Christmas Witches: Berchta, La Befana & the Baker’s Dozen Witch
Deck the Halls With Bedknobs and Broomsticks! Before jolly ol’ Saint Nick, there were other mythical beings associated with Christmas. Some were nice, and some were naughty. Christmas today is celebrated all over the world, and many of the oldest customs have been forgotten or evolved to fit modern society. Sadly, most children will never hear of Christmas witches like La Befana, Berchta and the Baker’s Dozen witch.
The Origin of Christmas Witches
Before the rise of the Church, people believed in multiple gods. These gods were demonized during the spread of Christianity, and now we’re left with remnants of the former folk’s religious beliefs and customs. Some goddesses were turned into fairies, witches, and mythological creatures by the Church to scare people from worship. The Christmas witches were once goddesses before being reduced to ugly hags. Why these witches visit on Christmas has to do with the old pagan tradition of celebrating the Winter Solstice.
Berchta: The Germanic Christmas Witch
Berchta is a prominent figure in Germanic folklore dating back to at least the early Middle Ages, but most likely she’s been around since ancient times. She is known by many names, including: Frau Percht, Perchta, Frau Holle, Berta, and Bertha. Her origins aren’t exactly clear, but Jacob Grimm theorizes she was either an ancient Celtic Alpine or Germanic goddess before she became a feared Christmas Hag in modern alpine regions. She’s not just a figure in Germanic folklore, but is spoken of in Austria, Switzerland, the Czech Republic, and Slovakia too.
Berchta, Wodan and the Wild Hunt
Berchta is associated with Christmas, according to Grimm, because of her link to the Wild Hunt. The Wild Hunt was a horde of spirits that rode on the winds, collecting souls and wreaking havoc in the skies. At one time, Wodan was the leader of the Wild Hunt along with his consort Berchta. One of the nights of the Wild Hunt was the Winter Solstice also called Yuletide around December 21st. Where Wodan and Berchta were once venerated during the holidays, they became mutated demonic creatures like Black Rupert (Odin) and the Christmas Hag (Berchta/Perchta). Offerings were once left for the Wild Hunt on the roofs of people’s homes to appease the spirits as they flew by. The seemingly simple tradition of leaving cookies and milk for Santa Claus echoes this ancient tradition.
The Day of the Epiphany
In addition to her part in the Wild Hunt, Berchta’s name is prevalent in modern Germany when the people see the first snow of the season and say “Frau Holle is shaking her sheets.” January 5th, the Day of the Epiphany, was once Berchta’s sacred day. This day was a part of the Twelve Days of Christmas, a tradition celebrating the Winter Solstice that echoed the old traditions of welcoming the sun’s return.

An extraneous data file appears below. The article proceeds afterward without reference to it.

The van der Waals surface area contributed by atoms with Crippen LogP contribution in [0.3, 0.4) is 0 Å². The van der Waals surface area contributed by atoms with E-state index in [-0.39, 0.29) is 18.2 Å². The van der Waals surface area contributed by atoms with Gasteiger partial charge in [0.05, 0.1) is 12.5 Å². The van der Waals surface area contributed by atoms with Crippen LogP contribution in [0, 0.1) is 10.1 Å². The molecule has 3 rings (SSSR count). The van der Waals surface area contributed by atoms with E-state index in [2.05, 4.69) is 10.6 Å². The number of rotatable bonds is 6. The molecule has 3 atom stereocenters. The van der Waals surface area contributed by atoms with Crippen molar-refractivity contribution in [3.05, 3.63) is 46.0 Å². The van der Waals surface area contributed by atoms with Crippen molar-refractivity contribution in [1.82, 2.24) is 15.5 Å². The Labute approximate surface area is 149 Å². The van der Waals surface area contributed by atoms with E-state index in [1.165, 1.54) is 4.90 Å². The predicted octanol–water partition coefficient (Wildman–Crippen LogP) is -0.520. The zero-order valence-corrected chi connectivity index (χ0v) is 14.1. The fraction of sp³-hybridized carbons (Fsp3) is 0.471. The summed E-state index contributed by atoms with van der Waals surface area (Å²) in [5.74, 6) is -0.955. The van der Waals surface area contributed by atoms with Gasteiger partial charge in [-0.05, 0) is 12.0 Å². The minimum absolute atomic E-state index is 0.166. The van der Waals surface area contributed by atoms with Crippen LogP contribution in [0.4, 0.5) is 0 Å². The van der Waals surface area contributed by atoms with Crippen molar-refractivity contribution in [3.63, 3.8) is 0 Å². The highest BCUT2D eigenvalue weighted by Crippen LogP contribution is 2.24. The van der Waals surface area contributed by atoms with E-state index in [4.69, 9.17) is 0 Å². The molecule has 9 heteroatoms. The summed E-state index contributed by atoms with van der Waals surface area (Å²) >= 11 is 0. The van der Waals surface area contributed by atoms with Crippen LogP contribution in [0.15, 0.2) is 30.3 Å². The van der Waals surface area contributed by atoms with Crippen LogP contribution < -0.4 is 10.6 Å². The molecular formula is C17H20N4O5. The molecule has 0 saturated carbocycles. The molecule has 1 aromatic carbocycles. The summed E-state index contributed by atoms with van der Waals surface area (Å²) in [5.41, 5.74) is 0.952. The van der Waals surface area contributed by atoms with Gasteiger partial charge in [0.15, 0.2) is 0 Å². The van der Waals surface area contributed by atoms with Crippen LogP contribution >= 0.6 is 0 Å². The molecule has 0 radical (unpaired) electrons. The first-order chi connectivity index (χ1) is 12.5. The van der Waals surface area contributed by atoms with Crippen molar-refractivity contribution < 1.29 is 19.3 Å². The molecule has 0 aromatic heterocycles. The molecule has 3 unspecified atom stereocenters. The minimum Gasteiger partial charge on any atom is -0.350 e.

The Kidnapping Christmas Witch and the Perchten
In some tales, Berchta stuffed bad children into her sack and ate them. Other tales say she slit people’s bellies open and filled them with straw and sticks. These stories circulated around the Night of the Epiphany – if Berchta wasn’t pleased with her offerings she became violent. Berchta leads a horde of evil spirits, the Perchten, that do her bidding. The Perchten are either evil spirits or were originally the spirits that drove away the evil ones. It’s a custom in Alpine regions for men to dress as Krampus-looking monsters and mimic the Perchten by parading through the streets and driving away Christmas ghosts. Want to learn more about Berchta the Alpine goddess?
La Befana: The Kind, Italian Christmas Witch
La Befana may be the same folkloric figure as Berchta. She is the Italian Christmas witch who delivers presents to children on the Night of the Epiphany. In opposition to Berchta, La Befana has no violent tendencies and has even been featured in the story of Jesus’ birth. In Italy, there’s no Santa Claus because La Befana does the work. In fact, some believe the customs of Santa derive from La Befana.
The Christmas Witch Tradition
La Befana visits children with a bag of goodies on her back. She flies on a broomstick and enters houses through the chimney (sound familiar?) The Italian Christmas witch is covered in soot, remnants of her travels down Italy’s chimneys. If the children were good, they receive gifts or candy. If they were bad, they receive a lump of coal or inedible candy. To appease La Befana, leave out a plate of food and a cup of wine and never spy on her lest you be thumped by her broomstick! The tradition of La Befana has roots in ancient Rome and may correlate to a festival that celebrated two gods – Strenia and Ianus. The Romans exchanged gifts at this time, just as we exchange gifts at Christmas.
The Baker’s Dozen and the Christmas Witch
A baker’s dozen equals thirteen instead of the normal twelve. The story of the baker’s dozen dates to the early nineteenth century, but probably earlier, and was brought to the U.S. by Dutch immigrants. The story goes that a beggar-woman asks a baker for a dozen cookies, which she specifically tells him is thirteen. He turns her away a few times and in return he’s punished with bad luck. Cookies and baked goods don’t rise and other problems occur because of his greed and lack of compassion. The baker prays to Saint Nicholas for help and when he bakes another batch of cookies, they’re delicious!
The Christmas Witch Returns
The Christmas witch returns. The baker now knows she is a witch with magical powers, and again she asks him for a dozen cookies. He gladly gives her thirteen, and she tells him the curse has been lifted. The baker’s business thrives once more. The witch has a clear connection with Saint Nicholas in this story, and therefore can be called a Christmas witch. Unfortunately, this story has mostly been forgotten today. So when you hear someone mention a baker’s dozen, be sure to tell them about the baker and the Christmas Witch!